Research shows dairy cows can benefit from balanced combination
Milk Specialties Global Animal Nutrition recently launched a campaign, “C16 + C18: Cows Need Both.” This campaign stems from new research confirming that the physiology of dairy cows prefers a balanced combination of palmitic acid (C16:0) and stearic acid (C18:0) for optimum milk production and overall performance.
“Dry inert fat supplements have been fed for decades to improve a cow’s energy intake,” says Dr. Jim Loften, director of technical services, Milk Specialties Global Animal Nutrition (MSGAN). “These inert fat supplements contain primarily palmitic and stearic acids that have specific properties and functions.”
According to Loften, some nutritionists recently began feeding a high palmitic acid fat supplement to increase milk fat percentage. “Many saw the increases they were looking for, however, after four to six months, they noticed cows began to lose body condition and in some cases, milk yield as well,” adds Loften.
Previous published research trials that fed high-palm (greater than 80%) dry fat supplements used experimental periods of only 14 to 35 days. “These trials were too short term to reveal problems that may arise during continued feeding of an unbalanced supplement,” states Loften. “Three of the published trials showed significant reductions in dry matter intake. This decrease eventually led to reductions in body weight and condition on many dairies, plus the decrease helped to explain the drop in milk yield. These results could not be observed in short-term studies.”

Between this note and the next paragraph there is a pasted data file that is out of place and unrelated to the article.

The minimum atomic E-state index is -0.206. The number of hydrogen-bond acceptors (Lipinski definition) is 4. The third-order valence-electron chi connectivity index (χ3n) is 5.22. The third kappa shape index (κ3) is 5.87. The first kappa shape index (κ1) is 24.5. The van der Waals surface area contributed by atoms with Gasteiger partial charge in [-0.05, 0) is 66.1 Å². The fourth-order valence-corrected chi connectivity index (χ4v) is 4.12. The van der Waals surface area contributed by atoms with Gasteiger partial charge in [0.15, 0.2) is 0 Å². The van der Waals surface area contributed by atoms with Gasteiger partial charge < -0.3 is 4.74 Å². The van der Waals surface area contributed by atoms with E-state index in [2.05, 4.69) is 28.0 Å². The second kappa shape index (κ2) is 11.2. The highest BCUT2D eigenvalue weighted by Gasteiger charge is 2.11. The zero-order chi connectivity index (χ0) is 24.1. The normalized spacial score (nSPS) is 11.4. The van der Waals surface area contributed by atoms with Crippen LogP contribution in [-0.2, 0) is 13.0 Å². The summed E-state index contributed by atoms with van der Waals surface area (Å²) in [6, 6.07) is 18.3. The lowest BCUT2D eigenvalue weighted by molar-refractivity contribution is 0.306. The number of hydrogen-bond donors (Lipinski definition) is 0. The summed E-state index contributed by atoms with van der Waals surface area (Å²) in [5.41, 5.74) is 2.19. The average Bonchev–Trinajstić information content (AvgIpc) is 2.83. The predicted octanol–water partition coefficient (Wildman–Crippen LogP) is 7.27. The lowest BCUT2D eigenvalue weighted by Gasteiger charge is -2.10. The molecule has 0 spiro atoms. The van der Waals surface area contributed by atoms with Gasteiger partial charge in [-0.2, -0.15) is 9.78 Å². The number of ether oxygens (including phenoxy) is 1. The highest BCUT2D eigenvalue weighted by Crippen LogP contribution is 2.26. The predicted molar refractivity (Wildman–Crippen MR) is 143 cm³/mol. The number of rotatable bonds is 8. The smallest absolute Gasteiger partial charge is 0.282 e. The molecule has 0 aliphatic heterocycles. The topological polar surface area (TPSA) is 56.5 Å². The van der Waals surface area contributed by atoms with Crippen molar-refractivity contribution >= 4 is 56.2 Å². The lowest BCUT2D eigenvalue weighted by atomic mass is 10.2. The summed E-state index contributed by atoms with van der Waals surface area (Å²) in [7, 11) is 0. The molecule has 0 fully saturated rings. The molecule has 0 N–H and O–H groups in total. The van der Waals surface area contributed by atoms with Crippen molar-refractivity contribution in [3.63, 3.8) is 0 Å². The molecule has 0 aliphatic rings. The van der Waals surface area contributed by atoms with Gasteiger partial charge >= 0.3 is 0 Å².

Loften, along with Dr. Jim Drackley, Department of Animal Sciences, University of Illinois; Dr. Tom Jenkins, Department of Animal and Veterinary Sciences, Clemson University; Dr. Al Kertz, Andhil LLC; and Dr. Jim Linn and Dr. Chuck Soderholm from MSGAN, reviewed the long-term science to better understand the metabolism and utilization of palmitic and stearic fatty acids and how they interact. They concluded that palmitic and stearic acids are critical to milk production and performance. Published research shows that when palmitic acid levels in milk increase, stearic acid is reduced to compensate, and vice versa. A dairy cow’s natural metabolism is constantly adjusting to create a “sweet spot” balance of fatty acids in its body and milk. Previous studies of fatty acid supplements have missed this tendency to rebalance, as well as the complexity of bioconversion and synthesis that happens within the rumen, small intestine and mammary tissue. New research now reveals these theory-changing facts.
“Loading the cannon with either all palmitic acid or all stearic acid interrupts the cow’s natural synthesis of milk fat,” adds Loften. “Research trials now prove cows prefer a balanced approach of feeding a fat supplement that mimics her own milk fat composition.”